Welcome back the magical version of the Wild West! We’re hitting the home stretch with just a couple more chapters to go, and tonight y’all should be pretty excited because we’ve got meemaw in the flesh! Well, in the written word…same thingish? As always brought to you by myself, Jami Gray, and Dave Benneman.
Traveling with these two is as much fun as a gunny sack full of rattlers. The less than jolly stage coach driver reined in the team and dropped us in Los Lunas. His farewell included a reprehensible oath regarding my mother. When the dust settled I looked around at the three-building-splender that was Los Lunas. “Shall I find us a conveyance, or do we hoof it from here?”
My companions smirked at me.
“I say we find us a drink.” Snake tugged at her hat as if it fought to get away.
Smoke tilted her head at the least shabby structure. “This way Gambling Man.”
The establishment in question barely passed for a saloon. The one eyed bartender set a bottle on our table with dusty jars and backed away warily never speaking a word.
“Friend of yours?” I pulled the cork from the suspect bottle of brown liquid.
“Friend is a strong word, don’t you think so Snake.” Smoke blew the dust out of her jar.
“Very strong. He’s more of a common casualty, I”d say.”
“You mean casual acquaintance?” I poured generously.
Snake took a long drink. Her eyes glistened and she cleared her throat before answering. “I said what meant.”
It came out gravelly, but the rebuke was clear. “I see.” A small sip of the whiskey stole my breath away. “This is true fire water. You be careful lighting up your cigarillo.”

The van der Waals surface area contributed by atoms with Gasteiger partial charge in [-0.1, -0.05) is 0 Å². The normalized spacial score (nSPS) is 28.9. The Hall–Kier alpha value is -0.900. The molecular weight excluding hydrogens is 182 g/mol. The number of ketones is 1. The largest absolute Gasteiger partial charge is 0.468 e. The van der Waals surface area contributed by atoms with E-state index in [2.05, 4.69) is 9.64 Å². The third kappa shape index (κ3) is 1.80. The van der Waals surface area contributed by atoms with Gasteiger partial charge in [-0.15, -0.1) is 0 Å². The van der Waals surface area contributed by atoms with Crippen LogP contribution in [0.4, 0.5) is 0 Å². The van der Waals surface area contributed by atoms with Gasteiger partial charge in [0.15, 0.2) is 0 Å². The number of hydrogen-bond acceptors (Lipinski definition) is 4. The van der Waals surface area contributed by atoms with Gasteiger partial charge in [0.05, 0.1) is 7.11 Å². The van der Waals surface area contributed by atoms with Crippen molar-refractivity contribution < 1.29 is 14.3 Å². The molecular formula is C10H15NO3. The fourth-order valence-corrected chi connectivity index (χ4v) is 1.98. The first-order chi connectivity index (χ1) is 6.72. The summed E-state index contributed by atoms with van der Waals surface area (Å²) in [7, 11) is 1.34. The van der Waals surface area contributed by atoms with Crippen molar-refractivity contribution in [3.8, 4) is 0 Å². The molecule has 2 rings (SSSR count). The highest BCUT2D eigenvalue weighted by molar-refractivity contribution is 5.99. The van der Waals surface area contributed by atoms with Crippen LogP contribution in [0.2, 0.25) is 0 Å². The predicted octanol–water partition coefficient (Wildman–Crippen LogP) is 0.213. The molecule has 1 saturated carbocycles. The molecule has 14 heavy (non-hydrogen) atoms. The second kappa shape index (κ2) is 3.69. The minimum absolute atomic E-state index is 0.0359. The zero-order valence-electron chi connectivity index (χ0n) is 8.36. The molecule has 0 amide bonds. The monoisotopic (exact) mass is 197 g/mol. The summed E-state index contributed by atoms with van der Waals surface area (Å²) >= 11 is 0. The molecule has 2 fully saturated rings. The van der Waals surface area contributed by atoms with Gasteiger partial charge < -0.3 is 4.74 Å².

Snake nodded. “While we’re waiting, I believe you owe us a story.”
Smoke leaned back and clunked her heels on the table. “That’s right, and it’s way overdue.”
I untied my scarf and pushed the collar of my shirt down. The scar encircling my neck looked as if a blacksmith had wrapped a piece of hot iron around it. “At the end of the war I found myself traveling south. With the hostilities over I thought all would be forgiven. I didn’t advertise that I fought for the Union, but those Confederates aren’t as dumb as they sound and someone worked it out.”
I took another sip. The drink was getting more tolerable. “Now, that alone won’t get you strung up necessarily, but they weren’t rolling out the red carpet either. Being young and more than a little arrogant weighed in on that side of the scale as well. This particular night the cards were falling just right. I didn’t know it then, but soon learned that several of the losers at the table were related.
“The writing on the wall couldn’t have been plainer. I managed to ignore it anyway. Finally out of money and whiskey they accused me of cheating. As you know, this is a common ruse often employed to scare the winner into giving some or all of the money back.”
“Let me guess, you decided you had beat them fair and square, and were having none of that,” Smoke interjected.
“There was no law in Summerville, South Carolina at the time, so I was on my own. I pulled my shooting iron and rested my hand on the table. The barrel of a confederate issue sidearm screwed into my ear. ‘Let’s all remain calm,’ a low voice behind me. They took my gun, my money and called for the Colonel to adjudicate their complaint. At this juncture I thought I still had a chance of coming out of this with my skin intact. Colonel Sullivan, who not coincidentally turned out to be their uncle. As you might guess, I was found guilty.
“They took me outside of town where an old gnarled tree stood. I sat astride my horse, hands tied behind my back and a noose around my neck, while the Colonel went on about how he was bound by honor in service of Jefferson Davis to uphold the laws of this great nation. He droned on and on. The crowd got bored and slowly drifted away. I actually considered spurring my horse to end my suffering at the hands of this verbose blowhard.